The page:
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The founder and president of Boston Beer Co., Jim Koch, has touched off a war of words when he released his Beer Drinker’s Bill of Rights, with one major tenent being that “Beer shall be offered in bottles, not cans, so that no brew is jeopardized with the taste of metal.”
Not surprisingly, this declaration struck more than a few sensitive nerves among brewers, especially since canned beer has dominated the market in recent years, and a growing number of microbreweries have begun using cans because of improved technology that makes it cheaper and easier to package their craft beers. Not to mention Anheuser-Busch’s recent introduction of 12-ounce aluminum bottles that have been positively received by consumers.
''This is a 'Bill of Wrongs,' " said Dale Katechis, owner of Oskar Blues Brewery in Lyons, Colo., which sent a release across the country suggesting Koch had been kidnapped by aliens. ''Not only is the line about cans tasting like metal damaging to us, but it is also untrue."
Oskar Blues Brewery -- which sent a letter inviting Koch to taste its canned beer -- says aluminum gives beer longer shelf life, protects it from the destructive effects of light, and gets colder more quickly. As for a metallic flavor, can fans claim it is untrue because aluminum cans are lined with plastic to prevent any such after taste.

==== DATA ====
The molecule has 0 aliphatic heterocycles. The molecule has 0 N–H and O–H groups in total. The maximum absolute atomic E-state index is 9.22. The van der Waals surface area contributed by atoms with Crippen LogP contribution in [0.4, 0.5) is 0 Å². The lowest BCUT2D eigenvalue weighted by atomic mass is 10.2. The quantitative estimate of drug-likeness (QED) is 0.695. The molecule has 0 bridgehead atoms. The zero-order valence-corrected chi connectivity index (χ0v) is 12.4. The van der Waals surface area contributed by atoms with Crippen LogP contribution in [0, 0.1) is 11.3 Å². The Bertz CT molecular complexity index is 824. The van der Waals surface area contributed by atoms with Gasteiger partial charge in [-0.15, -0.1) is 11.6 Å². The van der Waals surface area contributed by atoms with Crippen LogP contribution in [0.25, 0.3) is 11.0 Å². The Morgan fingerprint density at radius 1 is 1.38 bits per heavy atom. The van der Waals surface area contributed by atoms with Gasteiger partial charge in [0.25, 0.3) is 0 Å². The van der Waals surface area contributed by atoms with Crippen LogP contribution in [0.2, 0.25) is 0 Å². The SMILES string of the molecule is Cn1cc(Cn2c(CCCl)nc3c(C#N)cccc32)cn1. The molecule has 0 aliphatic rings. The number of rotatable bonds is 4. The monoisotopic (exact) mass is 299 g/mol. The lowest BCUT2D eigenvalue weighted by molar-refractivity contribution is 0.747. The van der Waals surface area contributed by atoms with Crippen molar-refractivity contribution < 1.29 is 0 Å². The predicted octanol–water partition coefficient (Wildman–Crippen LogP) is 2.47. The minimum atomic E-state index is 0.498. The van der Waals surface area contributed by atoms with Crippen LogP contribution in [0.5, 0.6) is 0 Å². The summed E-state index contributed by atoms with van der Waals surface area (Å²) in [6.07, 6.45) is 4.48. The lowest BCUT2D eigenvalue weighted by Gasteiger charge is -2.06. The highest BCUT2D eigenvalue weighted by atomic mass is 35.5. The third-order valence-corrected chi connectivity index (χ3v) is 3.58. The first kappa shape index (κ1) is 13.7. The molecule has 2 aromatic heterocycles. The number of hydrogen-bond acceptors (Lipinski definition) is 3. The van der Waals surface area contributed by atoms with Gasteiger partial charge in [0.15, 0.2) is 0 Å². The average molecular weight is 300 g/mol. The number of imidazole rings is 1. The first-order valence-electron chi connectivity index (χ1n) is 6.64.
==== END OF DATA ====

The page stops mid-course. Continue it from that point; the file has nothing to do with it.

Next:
But Koch has rejected cans for his lead brew, Sam Adams, claiming he has rejected the packaging request from airlines, stadiums and golf courses, turning down millions of dollars in the process.
Although Koch concedes that aluminum cans are plastic lined, the taste problem occurs at the tab and lip of the can from where consumers drink the beer. This area of the can is not plastic lined, he added.
''I wouldn't have named my beer after a revolutionary if I was afraid of generating controversy over my principles," Koch said. ''I recognize others have different standards and may make compromises that I'm not willing to make."
This isn't the first time that Koch's marketing tactics have ruffled feathers of fellow brewers, according to a report in the Boston Globe. In the early 1990s, Sam Adams backed down from calling itself ''the Best Beer in America" after rivals accused the company of false advertising. These days Sam Adams calls itself ''America's World-Class Beer."
In the beginning, beer drinkers only had one choice: draft beer. But modern technology brought new packaging innovations, chiefly bottled beer in the 19th century, then canned brews in the 1930s.
And since beer makers switched to a water-based plastic coating for cans from a solvent-based one in the 1980s, studies have shown that there have been no detectable differences between canned and bottled beer, Ray Klimovitz, technical director of the Master Brewers Association of the Americas told the Boston Globe.
Over the last decade, the total volume of bottled beer sold grew about 35 percent, giving bottlers a bigger foothold in the industry, the Boston Globe reported. But in U.S. homes its popularity has fizzled with consumption dropping nearly 10 percent over the past four years, according to NPD Group, a Port Washington, N.Y., research firm.